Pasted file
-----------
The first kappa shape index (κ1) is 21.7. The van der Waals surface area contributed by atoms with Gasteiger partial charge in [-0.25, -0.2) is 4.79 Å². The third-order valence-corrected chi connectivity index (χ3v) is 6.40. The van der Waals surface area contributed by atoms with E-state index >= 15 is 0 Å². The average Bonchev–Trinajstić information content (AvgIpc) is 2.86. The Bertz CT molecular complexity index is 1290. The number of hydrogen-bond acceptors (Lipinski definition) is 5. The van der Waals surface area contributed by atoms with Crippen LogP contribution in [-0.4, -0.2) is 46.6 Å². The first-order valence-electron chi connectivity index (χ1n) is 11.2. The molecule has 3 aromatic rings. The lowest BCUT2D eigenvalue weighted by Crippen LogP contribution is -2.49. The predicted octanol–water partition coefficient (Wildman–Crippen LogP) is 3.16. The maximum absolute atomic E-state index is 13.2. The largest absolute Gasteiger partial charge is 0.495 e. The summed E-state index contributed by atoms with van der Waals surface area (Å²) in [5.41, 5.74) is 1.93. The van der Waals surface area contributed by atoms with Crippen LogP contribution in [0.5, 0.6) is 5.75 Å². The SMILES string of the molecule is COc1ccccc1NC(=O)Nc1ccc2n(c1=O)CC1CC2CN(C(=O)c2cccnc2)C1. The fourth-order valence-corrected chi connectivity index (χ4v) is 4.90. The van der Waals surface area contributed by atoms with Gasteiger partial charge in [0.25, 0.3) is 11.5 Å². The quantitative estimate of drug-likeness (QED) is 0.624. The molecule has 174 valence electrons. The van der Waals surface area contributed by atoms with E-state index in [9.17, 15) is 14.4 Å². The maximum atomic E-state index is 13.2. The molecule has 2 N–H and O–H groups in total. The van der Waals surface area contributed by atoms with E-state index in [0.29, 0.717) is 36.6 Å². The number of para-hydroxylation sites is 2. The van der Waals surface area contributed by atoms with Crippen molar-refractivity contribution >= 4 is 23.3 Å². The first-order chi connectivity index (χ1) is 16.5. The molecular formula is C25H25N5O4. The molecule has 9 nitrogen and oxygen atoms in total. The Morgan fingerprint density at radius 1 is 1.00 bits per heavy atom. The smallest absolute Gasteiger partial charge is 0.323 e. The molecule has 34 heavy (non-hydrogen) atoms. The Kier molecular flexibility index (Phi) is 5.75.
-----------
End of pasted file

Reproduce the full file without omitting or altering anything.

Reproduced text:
The first kappa shape index (κ1) is 21.7. The van der Waals surface area contributed by atoms with Gasteiger partial charge in [-0.25, -0.2) is 4.79 Å². The third-order valence-corrected chi connectivity index (χ3v) is 6.40. The van der Waals surface area contributed by atoms with E-state index >= 15 is 0 Å². The average Bonchev–Trinajstić information content (AvgIpc) is 2.86. The Bertz CT molecular complexity index is 1290. The number of hydrogen-bond acceptors (Lipinski definition) is 5. The van der Waals surface area contributed by atoms with Crippen LogP contribution in [-0.4, -0.2) is 46.6 Å². The first-order valence-electron chi connectivity index (χ1n) is 11.2. The molecule has 3 aromatic rings. The lowest BCUT2D eigenvalue weighted by Crippen LogP contribution is -2.49. The predicted octanol–water partition coefficient (Wildman–Crippen LogP) is 3.16. The maximum absolute atomic E-state index is 13.2. The largest absolute Gasteiger partial charge is 0.495 e. The summed E-state index contributed by atoms with van der Waals surface area (Å²) in [5.41, 5.74) is 1.93. The van der Waals surface area contributed by atoms with Crippen LogP contribution in [0.5, 0.6) is 5.75 Å². The SMILES string of the molecule is COc1ccccc1NC(=O)Nc1ccc2n(c1=O)CC1CC2CN(C(=O)c2cccnc2)C1. The fourth-order valence-corrected chi connectivity index (χ4v) is 4.90. The van der Waals surface area contributed by atoms with Gasteiger partial charge in [0.25, 0.3) is 11.5 Å². The quantitative estimate of drug-likeness (QED) is 0.624. The molecule has 174 valence electrons. The van der Waals surface area contributed by atoms with E-state index in [9.17, 15) is 14.4 Å². The maximum atomic E-state index is 13.2. The molecule has 2 N–H and O–H groups in total. The van der Waals surface area contributed by atoms with E-state index in [0.29, 0.717) is 36.6 Å². The number of para-hydroxylation sites is 2. The van der Waals surface area contributed by atoms with Crippen molar-refractivity contribution >= 4 is 23.3 Å². The first-order chi connectivity index (χ1) is 16.5. The molecular formula is C25H25N5O4. The molecule has 9 nitrogen and oxygen atoms in total. The Morgan fingerprint density at radius 1 is 1.00 bits per heavy atom. The smallest absolute Gasteiger partial charge is 0.323 e. The molecule has 34 heavy (non-hydrogen) atoms. The Kier molecular flexibility index (Phi) is 5.75.